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Indel Therapeutics CEO Malcolm Kendall and Dr. Neil Reiner have a big idea for a new class of antimicrobial drugs - photo by Don Erhardt
Indel Therapeutics CEO Malcolm Kendall and Dr. Neil Reiner have a big idea for a new class of antimicrobial drugs - photo by Don Erhardt

UBC Reports | Vol. 54 | No. 11 | Nov. 6, 2008

New Antibiotics Outsmart Evolving Bacteria

By Catherine Loiacono

It started with the discovery of a hairpin loop in an essential protein found in both humans and parasites.

Now a research team at the University of British Columbia, in collaboration with a recently launched UBC spinoff company, Indel Therapeutics Inc., is developing new classes of antimicrobial drugs for difficult-to-treat and hospital-acquired infections. The spinoff is one of three overseen this year by UBC’s University-Industry Liaison Office.

Historically, antimicrobial drug development, which includes antibiotics, antifungal, and antiviral therapies, targeted the proteins in pathogens that are not found in humans, allowing humans to combat these disease-causing bugs.

Indel Therapeutics’ approach, on the other hand, targets essential proteins that are found in pathogens and in humans. These proteins perform critical housekeeping chores that keep cells in all species alive and functioning.

“The high percentage of similarities between essential proteins in humans and pathogens has historically left this type of research off-limits,” says Dr. Neil Reiner, professor and head of UBC’s Division of Infectious Diseases in the Faculty of Medicine. “We discovered that while these proteins are found in both the pathogen and humans, there are subtle differences called insertions or deletions or “indels” that allow targeting the bug version of the protein, without affecting the human counterpart protein,” says Reiner. “For example, a critical protein in the pathogen that causes Leishmaniasis (a disease prevalent in the developing world) is missing a hairpin loop sequence that is present in the same essential human protein, creating a pocket we can target with a small molecule drug.”

The new classes of antimicrobials that Indel Therapeutics is developing will selectively bind in the deleted region but cannot bind in the corresponding human protein. In doing so, the pathogen dies because the essential protein is blocked. Targeting essential proteins in this way is a new mechanism for attacking these disease-causing bugs.

“One of the significant benefits of this new class of antimicrobials is it will be difficult for microbial resistance to evolve,” says Reiner. “The explosion in antibiotic-resistant bacteria continues to drain our medical chest of antibiotics. These pathogens can undergo as many as 500, 000 generations for every one of ours. This gives them a great evolutionary advantage to mutate and become resistant to antibiotics. As a result, a third of all deaths are because of infection.”

Indel Therapeutics’ antimicrobials drugs will target a wide range of important pathogens including; methicillin-resistant Staphylococcus aureus (MRSA), Streptococcus, E.coli, Salmonella, Malaria, Leishmaniasis, African Sleeping Sickness and others.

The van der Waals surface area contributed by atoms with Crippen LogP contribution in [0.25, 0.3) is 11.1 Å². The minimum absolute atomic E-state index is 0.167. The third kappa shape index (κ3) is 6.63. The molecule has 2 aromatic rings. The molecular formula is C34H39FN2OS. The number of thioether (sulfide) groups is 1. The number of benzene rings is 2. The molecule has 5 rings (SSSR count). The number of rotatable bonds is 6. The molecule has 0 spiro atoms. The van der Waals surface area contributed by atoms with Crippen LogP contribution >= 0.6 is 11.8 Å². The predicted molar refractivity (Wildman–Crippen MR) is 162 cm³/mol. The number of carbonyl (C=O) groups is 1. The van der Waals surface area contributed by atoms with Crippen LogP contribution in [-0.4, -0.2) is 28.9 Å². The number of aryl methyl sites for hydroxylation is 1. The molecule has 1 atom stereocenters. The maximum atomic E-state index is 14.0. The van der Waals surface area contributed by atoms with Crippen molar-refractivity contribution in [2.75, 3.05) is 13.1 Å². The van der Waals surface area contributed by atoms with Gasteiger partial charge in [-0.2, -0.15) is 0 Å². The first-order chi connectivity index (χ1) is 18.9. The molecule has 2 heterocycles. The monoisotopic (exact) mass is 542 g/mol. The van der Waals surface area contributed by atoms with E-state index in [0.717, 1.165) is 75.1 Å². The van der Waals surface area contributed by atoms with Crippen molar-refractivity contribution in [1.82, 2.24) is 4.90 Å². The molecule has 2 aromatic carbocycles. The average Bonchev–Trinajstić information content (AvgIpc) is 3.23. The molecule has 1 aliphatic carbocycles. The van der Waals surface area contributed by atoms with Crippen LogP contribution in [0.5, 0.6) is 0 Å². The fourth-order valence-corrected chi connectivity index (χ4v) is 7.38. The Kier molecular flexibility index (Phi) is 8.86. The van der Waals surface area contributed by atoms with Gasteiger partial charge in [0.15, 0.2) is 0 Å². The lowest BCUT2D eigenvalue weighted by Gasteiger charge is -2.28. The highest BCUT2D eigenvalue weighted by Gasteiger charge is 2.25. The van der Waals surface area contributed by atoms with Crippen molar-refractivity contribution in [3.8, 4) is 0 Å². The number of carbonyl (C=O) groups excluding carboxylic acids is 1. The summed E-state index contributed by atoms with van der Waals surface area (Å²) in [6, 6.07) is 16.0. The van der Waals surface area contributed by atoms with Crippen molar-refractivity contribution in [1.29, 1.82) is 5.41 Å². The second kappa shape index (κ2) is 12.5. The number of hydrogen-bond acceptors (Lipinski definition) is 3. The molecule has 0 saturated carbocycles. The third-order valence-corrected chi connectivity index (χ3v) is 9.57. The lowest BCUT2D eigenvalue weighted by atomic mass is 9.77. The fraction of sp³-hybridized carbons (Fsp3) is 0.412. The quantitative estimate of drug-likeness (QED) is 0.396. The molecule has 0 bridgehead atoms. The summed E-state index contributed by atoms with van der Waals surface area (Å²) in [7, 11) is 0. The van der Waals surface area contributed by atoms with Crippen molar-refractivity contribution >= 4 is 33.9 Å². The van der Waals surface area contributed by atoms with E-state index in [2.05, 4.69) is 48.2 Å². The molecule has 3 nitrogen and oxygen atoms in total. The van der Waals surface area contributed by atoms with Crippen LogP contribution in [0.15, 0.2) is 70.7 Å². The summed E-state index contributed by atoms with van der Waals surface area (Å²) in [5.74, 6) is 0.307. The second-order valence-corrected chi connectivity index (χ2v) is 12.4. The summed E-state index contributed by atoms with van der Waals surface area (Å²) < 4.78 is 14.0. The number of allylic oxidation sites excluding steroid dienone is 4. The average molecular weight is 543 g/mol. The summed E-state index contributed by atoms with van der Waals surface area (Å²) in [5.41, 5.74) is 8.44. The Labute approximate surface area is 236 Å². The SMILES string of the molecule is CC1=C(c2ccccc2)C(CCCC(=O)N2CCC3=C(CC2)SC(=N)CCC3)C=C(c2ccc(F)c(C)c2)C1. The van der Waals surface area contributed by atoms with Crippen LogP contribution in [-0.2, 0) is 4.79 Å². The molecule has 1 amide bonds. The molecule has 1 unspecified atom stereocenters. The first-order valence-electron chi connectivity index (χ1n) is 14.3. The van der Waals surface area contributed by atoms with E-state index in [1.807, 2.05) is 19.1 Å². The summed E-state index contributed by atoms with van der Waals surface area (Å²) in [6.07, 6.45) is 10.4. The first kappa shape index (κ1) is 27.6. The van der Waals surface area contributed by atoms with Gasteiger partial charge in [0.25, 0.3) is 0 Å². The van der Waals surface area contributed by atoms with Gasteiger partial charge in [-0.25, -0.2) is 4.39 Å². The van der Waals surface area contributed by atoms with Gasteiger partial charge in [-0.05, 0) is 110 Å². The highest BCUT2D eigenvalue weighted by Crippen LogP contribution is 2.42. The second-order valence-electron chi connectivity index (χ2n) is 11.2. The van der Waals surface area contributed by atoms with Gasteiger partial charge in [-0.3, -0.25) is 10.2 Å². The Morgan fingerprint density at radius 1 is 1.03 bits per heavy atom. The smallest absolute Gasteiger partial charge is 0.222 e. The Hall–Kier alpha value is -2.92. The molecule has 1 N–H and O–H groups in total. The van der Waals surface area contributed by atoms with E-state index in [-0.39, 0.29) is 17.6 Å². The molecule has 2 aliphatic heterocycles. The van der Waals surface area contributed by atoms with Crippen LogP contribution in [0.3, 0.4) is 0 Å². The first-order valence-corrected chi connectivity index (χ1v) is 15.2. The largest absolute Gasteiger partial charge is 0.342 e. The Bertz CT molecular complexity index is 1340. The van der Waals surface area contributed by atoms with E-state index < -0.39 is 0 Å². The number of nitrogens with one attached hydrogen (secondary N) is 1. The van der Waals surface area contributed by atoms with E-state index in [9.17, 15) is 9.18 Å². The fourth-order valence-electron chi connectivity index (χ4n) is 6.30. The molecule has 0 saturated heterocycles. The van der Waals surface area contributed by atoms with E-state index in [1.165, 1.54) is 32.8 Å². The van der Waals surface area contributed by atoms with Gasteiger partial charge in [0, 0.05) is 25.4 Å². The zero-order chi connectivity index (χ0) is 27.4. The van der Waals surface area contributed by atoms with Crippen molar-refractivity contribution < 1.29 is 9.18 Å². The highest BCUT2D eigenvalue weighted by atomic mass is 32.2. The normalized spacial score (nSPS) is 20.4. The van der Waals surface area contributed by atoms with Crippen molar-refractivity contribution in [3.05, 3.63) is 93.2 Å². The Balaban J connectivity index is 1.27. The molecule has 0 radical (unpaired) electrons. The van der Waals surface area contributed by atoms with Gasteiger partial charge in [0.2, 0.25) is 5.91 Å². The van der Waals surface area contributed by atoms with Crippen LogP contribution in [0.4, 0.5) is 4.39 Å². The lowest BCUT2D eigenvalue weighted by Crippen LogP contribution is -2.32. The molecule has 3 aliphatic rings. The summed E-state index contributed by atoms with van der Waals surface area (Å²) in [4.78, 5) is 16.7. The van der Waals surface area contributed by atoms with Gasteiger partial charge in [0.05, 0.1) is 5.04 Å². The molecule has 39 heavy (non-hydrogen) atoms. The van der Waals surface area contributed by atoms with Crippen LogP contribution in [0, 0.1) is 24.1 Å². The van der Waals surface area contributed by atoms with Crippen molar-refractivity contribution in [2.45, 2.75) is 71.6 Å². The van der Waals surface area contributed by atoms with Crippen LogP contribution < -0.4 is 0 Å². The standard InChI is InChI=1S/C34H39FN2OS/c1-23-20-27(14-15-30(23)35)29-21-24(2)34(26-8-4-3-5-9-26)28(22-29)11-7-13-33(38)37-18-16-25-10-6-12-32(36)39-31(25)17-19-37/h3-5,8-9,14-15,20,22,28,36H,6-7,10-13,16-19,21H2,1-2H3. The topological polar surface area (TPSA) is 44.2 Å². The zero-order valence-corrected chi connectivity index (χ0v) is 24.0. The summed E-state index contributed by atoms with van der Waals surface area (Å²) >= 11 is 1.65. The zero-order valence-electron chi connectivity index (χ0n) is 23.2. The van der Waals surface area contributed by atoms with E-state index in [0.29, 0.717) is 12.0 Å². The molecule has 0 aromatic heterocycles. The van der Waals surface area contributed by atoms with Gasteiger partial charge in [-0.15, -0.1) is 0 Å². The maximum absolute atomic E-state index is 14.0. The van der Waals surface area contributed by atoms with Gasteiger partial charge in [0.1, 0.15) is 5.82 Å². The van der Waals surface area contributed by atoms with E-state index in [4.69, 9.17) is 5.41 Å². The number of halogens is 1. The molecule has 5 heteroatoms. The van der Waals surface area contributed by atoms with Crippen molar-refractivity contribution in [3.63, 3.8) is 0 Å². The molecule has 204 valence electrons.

The company anticipates that it will take three years before the discovery is introduced into human clinical trials.

“The rapid evolution of drug-resistant pathogens will continue to drive the need for new antibiotics with novel mechanism of action,” says Malcolm Kendall, CEO, Indel Therapeutics. “Our approach is unique in that it targets -- with great specificity -- critically essential protein within pathogens, and this targeting strategy should confer an advantage against the emergence of resistance.”

According to Kendall, the number of new antibiotics approved by the Food and Drug Administration (F.D.A.) has declined 75 per cent over the last 24 years with only 4 antibiotics being approved in the last few years and only three novel classes of antibiotics being introduced in more than 40 years. The cost of hospital-acquired infections is as much as $27.5 billion in additional hospital costs to the U.S. healthcare system.

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UBC Spins Off New Companies

The UBC University-Industry Liaison Office has overseen the creation of three new spinoff companies so far this year.

In addition to Indel, Vida Therapeutics has been established around the work of Dr. David Granville to focus on the discovery and development of first-in-class drugs for the treatment of age-related degenerative processes, cardiovascular disease and other inflammatory conditions.

Boreal Genomics, based on the discoveries of Drs. Andre Marziali and Lorne Whitehead, has a novel mechanism that purifies DNA so that it is possible to analyze samples that would previously have been deemed contaminated. This technology has a wide range of potential applications as a medical device, and as a research tool in areas such as forensics and archaeology.


Last reviewed 13-Nov-2008

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